Opinion: Court ruling gives German government carte blanche to fight COVID-19 | Reviews | DW


One thing needs to be said right away – it’s not a joke but a serious problem when the government of a free country forces citizens to restrict or cut off contact with other people. Or when the state forbids citizens to leave their homes at night and at night. And if he does, something really important must have happened to justify it.

And that, according to judges at the Federal Constitutional Court of Germany, was the case when the so-called federal coronavirus emergency brake was activated between April and June of this year. Although the restrictions imposed by the German government on the populations of the various federal states to curb the spread of the coronavirus significantly violated various basic rights, the judges said the restrictions were in accordance with the constitution “in the context of the extremely dangerous situation of the pandemic ”.

Looking ahead, this means that whatever action federal and state lawmakers decide to take in the current dire COVID-19 situation, they can be sure they are acting at least largely in accordance with the constitution.

A bullet in the arm for the outgoing government

Of course, the current situation is hardly comparable to that of the spring. About 70% of Germans are now fully vaccinated and line up outside doctors’ offices and vaccination centers to receive their third booster. But the number of new infections is alarming, the new variant of omicron has sparked fear and hospitals are once again reporting huge workloads.

Jens Thurau, DW political affairs correspondent in Berlin

Meanwhile, politicians across the country – between the outgoing government and the new government – are embroiled in a gruesome and bitter dispute over who is to blame for the massive failures during the pandemic.

There are a lot of paradoxes and confusion in this current situation. Germany still has a relatively low vaccination rate, but at the same time most football stadiums are full for Bundesliga matches. And the Germans, whether they are vaccinated, recovering or not, are called upon – notably by the Federal President – to stay at home again if possible.

The decision of the highest German court in Karlsruhe is a blow to the outgoing government of Chancellor Angela Merkel. Still in power for a few days, he wants to persuade the successors of the new coalition government – made up of the center-left Social Democrats (SPD), the Greens and the Free New Democrats (FDP) – to continue imposing new restrictions and apply the emergency brake again.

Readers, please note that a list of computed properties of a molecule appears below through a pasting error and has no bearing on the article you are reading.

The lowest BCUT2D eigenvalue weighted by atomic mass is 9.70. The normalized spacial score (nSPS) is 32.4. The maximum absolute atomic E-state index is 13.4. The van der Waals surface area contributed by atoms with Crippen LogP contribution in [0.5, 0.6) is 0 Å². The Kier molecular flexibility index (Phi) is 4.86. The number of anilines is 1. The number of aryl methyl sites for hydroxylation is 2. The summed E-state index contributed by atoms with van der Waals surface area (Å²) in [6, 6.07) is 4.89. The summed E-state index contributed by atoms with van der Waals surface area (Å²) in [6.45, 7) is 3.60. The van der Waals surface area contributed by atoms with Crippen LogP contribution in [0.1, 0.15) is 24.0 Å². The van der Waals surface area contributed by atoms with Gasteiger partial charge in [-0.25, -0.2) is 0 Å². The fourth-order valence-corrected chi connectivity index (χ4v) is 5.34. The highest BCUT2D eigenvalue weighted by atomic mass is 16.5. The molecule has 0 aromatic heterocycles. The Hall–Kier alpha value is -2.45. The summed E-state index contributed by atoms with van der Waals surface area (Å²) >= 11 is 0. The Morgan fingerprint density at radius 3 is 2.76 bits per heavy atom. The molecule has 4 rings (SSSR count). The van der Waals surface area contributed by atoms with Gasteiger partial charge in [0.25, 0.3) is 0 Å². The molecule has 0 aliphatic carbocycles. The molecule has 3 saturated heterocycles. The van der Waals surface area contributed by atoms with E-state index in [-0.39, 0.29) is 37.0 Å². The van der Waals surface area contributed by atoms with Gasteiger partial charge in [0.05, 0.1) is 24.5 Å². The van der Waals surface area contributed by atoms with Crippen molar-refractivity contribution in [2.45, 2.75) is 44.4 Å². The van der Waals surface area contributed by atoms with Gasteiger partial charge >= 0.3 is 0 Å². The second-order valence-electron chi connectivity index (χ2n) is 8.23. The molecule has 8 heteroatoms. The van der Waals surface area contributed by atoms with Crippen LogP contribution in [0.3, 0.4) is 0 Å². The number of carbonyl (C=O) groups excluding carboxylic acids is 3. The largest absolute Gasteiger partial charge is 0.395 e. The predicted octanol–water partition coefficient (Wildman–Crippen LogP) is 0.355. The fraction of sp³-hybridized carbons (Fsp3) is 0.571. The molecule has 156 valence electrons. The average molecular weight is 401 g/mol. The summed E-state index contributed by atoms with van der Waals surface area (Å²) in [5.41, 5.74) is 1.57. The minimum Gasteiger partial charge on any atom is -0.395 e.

Within the new coalition government, which will likely take office next week, it is mainly the FDP that has warned against overly harsh measures and has repeatedly challenged the constitutionality of individual measures. These arguments are now invalidated.

Regional lockdowns could be a new normal

Meanwhile, Germany is once again grappling with a new wave of coronavirus. People in areas with high infection rates will likely have to adjust to some type of lockdown, perhaps even nationwide.

It is hardly comforting that after several weeks the number of infections has stopped increasing. Even though the Constitutional Court has now given politicians, whatever their ideology, a sort of carte blanche, it is high time that those responsible, even in this current dire situation, carefully weigh what is possible and what is not. is not.

We cannot afford another situation where things stop for the country, for the society, for the economy, for the culture and for life itself. And it would do the country good if its elected officials did not participate, as they have done in recent weeks, in stigmatizing and excluding people who, for whatever reason, have not yet been vaccinated.

Freedom comes with responsibility

Of course, there are many staunch opponents of vaccination, and many are using their protest against the COVID-19 measures simply to take revenge on the state they hate.

But the unvaccinated do not fall into this camp. It would be a cautious reaction to the court’s decision if politicians now tried to reach out to these people and speak to these people again, difficult as it often is. Especially since compulsory vaccination cannot help to break the current wave anyway.

In conclusion, however, the decision of the Federal Constitutional Court of Germany is a clear warning to all those who loudly claim their right to freedom but always forget that freedom comes with responsibility. In this case, responsibility for those who are sick. And the responsibility of the overworked doctors and nurses who have been on the front lines in the fight against the virus for almost two years now.

This article was translated from German

Edited by: Jon Shelton


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